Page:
What am I missing?

2 votes

In a pushdown automaton $P=(Q, \Sigma, \Gamma, \delta, q_0, F)$, a transition of the form,

where $p,q \in Q$, $a \in \Sigma \cup \{ \epsilon \}$, and $X,Y \in \Gamma \cup \{ \epsilon \}$, represents $$(q,Y) \in \delta(p,a,X). $$ Consider the following pushdown automaton over the input alphabet $\Sigma = \{a,b\}$ and stack alphabet $\Gamma = \{ \#, A\}$.

The number of strings of length $100$ accepted by the above pushdown automaton is ___________

0

First transition puts $\#$ on stack top. Then in $q_1$, they have a transition labelled $a, \epsilon → A$. Shouldn’t it be $a, \# → A$ as stack top has $\#$? And then there would need to be an extra transition that does $a, A → AA$.

What am I missing?

What am I missing?

1

yeah its confusing for sure but what they mean is without seeing anything on stack you can push A on reading a.

1

$L = \{ a^n b^m | n > m \ \& \ n+m=100 \}$

$L = { a^{51} b^{49} ,….. , a^{99}b, a^{100}}$

$|L| = 50$

for reaching q3 from q2 there must be “A” on the top of the stack, hence $n > m$.

$L = { a^{51} b^{49} ,….. , a^{99}b, a^{100}}$

$|L| = 50$

for reaching q3 from q2 there must be “A” on the top of the stack, hence $n > m$.

1

In the given automata the transition from q0 to q1 pushes ‘#’ on the stack. As there is no transition from q1 that sees ‘#’ on stack top. I believe that the given automata doesn’t accept any language.

answer: 0

answer: 0

0

@Mk Utkarsh can you please point to a standard problem set that has your kind of PDA interpretation (i.e. “without seeing anything on stack, push A” given in a transition diagram)? I am confused because I haven’t seen anything like this before...atleast I don’t remember. But I’m seeing a lot of people use your interpretation of PDA spec.

@mayankso I gave the same answer but not sure.

@mayankso I gave the same answer but not sure.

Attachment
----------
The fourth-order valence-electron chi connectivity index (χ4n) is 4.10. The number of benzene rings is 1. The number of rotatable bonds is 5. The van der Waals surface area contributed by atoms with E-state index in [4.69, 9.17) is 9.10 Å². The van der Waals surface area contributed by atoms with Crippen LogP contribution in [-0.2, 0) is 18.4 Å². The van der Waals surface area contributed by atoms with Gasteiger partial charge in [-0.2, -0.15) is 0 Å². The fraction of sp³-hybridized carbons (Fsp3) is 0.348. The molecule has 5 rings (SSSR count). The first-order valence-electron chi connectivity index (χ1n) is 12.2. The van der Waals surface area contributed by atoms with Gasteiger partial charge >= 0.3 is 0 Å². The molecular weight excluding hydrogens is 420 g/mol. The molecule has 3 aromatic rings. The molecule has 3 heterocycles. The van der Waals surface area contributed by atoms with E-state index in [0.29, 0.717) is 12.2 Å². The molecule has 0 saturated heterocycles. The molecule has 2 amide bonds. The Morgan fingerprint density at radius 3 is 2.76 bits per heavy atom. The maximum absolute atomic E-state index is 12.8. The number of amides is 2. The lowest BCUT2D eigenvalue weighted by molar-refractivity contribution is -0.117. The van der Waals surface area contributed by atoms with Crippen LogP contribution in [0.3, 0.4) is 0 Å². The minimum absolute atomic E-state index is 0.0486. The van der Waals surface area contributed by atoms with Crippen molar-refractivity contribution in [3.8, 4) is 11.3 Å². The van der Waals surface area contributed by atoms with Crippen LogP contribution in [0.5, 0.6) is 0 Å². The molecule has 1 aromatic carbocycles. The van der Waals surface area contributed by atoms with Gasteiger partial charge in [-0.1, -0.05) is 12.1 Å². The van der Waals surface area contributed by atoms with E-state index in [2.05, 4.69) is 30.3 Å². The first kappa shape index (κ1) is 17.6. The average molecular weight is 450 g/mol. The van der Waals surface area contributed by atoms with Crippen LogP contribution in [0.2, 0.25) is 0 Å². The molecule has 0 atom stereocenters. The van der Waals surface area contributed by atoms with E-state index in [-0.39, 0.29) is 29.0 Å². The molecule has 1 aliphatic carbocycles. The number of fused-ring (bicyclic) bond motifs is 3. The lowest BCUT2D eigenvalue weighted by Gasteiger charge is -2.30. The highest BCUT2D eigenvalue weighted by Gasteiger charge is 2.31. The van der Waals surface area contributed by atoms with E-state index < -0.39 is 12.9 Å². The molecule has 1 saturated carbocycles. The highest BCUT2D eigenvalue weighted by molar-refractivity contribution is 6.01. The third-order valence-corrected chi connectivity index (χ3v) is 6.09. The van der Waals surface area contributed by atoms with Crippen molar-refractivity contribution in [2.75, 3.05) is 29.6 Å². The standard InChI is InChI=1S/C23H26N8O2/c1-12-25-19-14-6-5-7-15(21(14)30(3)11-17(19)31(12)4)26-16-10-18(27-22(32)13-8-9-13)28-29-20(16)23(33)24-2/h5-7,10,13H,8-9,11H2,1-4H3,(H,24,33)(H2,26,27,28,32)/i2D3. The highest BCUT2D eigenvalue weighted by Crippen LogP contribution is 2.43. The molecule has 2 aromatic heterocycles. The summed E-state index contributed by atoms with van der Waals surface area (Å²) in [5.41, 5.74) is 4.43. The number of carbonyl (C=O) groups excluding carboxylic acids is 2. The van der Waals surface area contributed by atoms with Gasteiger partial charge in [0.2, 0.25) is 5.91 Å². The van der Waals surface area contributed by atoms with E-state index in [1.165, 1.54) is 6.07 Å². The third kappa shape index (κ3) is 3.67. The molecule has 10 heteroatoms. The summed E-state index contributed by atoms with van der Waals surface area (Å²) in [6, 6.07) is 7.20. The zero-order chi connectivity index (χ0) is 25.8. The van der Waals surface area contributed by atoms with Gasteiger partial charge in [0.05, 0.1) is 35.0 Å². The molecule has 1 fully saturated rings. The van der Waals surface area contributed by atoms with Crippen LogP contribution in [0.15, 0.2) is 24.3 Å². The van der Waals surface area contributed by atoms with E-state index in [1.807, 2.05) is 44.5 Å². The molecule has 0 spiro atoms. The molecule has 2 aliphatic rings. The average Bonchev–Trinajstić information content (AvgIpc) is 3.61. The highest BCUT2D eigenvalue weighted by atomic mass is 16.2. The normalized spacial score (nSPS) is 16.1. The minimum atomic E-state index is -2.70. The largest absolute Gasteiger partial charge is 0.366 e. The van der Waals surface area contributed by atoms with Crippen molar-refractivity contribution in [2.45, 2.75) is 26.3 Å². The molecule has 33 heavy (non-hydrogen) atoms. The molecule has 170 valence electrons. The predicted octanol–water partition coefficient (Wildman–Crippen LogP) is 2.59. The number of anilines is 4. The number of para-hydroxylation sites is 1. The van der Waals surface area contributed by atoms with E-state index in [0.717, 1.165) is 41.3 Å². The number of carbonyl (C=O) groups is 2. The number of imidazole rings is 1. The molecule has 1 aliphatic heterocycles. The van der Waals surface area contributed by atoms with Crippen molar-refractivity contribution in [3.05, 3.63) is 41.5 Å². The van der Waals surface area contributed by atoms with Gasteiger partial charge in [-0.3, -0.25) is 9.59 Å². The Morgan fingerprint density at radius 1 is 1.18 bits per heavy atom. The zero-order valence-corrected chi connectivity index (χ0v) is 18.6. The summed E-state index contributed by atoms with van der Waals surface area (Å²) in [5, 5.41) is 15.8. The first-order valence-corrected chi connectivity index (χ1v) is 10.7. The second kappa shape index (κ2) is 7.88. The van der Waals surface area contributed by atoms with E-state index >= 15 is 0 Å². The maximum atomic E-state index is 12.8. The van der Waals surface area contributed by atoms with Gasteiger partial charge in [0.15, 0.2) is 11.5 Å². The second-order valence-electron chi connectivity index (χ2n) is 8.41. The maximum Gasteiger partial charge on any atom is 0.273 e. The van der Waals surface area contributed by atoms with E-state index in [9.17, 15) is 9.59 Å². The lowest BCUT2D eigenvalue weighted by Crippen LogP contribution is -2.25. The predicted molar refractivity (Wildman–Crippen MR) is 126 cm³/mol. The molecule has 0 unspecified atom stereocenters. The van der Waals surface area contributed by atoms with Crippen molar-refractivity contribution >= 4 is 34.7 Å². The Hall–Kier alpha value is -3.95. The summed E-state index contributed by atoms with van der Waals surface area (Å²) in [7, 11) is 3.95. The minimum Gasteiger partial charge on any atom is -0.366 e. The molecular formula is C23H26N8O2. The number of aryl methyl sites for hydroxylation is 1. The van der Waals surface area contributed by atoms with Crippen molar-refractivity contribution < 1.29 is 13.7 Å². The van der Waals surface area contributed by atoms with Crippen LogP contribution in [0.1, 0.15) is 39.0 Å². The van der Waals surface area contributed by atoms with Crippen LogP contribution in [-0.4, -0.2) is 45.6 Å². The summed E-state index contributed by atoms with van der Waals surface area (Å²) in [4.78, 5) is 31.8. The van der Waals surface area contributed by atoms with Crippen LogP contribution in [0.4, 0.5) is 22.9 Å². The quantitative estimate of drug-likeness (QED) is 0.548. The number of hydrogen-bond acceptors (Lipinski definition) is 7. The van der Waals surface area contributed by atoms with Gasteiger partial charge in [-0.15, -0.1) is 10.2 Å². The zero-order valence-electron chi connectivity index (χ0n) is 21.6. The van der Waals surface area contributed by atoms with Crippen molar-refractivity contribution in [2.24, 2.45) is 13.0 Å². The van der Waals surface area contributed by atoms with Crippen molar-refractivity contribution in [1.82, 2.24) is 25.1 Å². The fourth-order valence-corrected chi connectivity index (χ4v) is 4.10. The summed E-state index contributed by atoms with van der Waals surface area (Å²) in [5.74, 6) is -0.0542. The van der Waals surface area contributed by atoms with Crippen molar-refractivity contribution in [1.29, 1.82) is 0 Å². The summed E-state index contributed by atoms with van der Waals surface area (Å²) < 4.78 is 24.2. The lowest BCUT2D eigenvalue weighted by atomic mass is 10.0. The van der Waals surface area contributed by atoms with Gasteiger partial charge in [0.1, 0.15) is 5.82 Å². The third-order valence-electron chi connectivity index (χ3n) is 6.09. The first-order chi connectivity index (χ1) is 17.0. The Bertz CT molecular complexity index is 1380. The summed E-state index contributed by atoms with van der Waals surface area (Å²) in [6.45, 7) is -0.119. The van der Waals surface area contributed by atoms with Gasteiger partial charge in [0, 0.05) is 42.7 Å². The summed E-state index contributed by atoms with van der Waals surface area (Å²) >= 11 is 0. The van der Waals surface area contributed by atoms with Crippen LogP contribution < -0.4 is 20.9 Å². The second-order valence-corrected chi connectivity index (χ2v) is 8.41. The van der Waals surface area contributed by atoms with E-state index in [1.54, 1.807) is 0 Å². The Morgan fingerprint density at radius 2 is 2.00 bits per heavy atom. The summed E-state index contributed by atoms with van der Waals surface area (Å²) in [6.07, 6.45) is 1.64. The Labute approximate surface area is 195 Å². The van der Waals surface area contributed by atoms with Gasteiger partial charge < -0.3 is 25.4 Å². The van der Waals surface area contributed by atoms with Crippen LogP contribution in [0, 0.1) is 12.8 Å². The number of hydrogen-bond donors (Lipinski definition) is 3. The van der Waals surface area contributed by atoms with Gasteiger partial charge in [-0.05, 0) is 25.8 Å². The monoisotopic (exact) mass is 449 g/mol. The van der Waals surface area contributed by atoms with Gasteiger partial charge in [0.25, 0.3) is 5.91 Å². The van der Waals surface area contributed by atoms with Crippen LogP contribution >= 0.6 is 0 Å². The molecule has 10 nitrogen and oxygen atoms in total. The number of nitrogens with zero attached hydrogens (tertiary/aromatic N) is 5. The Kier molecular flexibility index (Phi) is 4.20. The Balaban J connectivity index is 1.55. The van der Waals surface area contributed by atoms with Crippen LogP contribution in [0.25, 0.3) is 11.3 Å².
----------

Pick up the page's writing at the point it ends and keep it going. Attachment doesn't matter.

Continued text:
0

As there is no transition from q1 that sees ‘#’ on stack top. I believe that the given automata doesn’t accept any language.

https://web.stanford.edu/class/archive/cs/cs103/cs103.1132/lectures/17/Small17.pdf

0 votes

**(****a^n** **b**^**n** | **a>b** **and** **a+b**=**100) **

Conditions to accept string is a is greater then b and a+b = 100

So only 50 string can generate by this automata

a will be (51 to 100) because a can not less then b and b (0 to 49) always less then a

Example a^99b^1 to a^51b^49

Ans is **50**

0 votes

**Correct Answer: 50**

**A detailed analysis of the given Automaton(skip if you’re comfortable with PDAs):**

**PDAs**accept strings either by**emptying the stack**or by**reaching the final state**after reading the**entire input tape**. In this example, the transitions from initial state $q_0\to q_1$ is marked by pushing $\#$ into the stack and is the only transition that involves $\#$ and can’t be popped out again. So, there is no chance of acceptance by emptying the stack rather it’s only by reaching the**final state**.- $a’s$ can only be accepted in state $q_1$ and $b’s$ only by state $q_2$ this implies the string must be of the form $\{a^mb^n\}$ for now.
- To read $b’s$ from the input tape, we’ve to pop-out $A$ each time which’s obtainable from accepting a’s. So, the number $b’s<a’s$ for all the $b’s$ to be accepted in this state.
- To reach the final state we need at least one $A$ to make the transition to the final state although it’s funny about $A$ not being spent.

Note: Reading $\epsilon$ from stack doesn’t use up any of the stack contents just like $\epsilon$ transitions in a conventional FAs.

The given automaton accepts strings of the form $\{a^mb^n, \text{where }n\geq m+1\}$. And, it’s given the question that $m+n=100$.

So the possible set values in the form of $(m,n)$ are $\{(100,0),(99,1)…(51,49)\}$ which in total there are $50$. Try for $(m=50, n=50)$ to better understand why it isn’t accepted.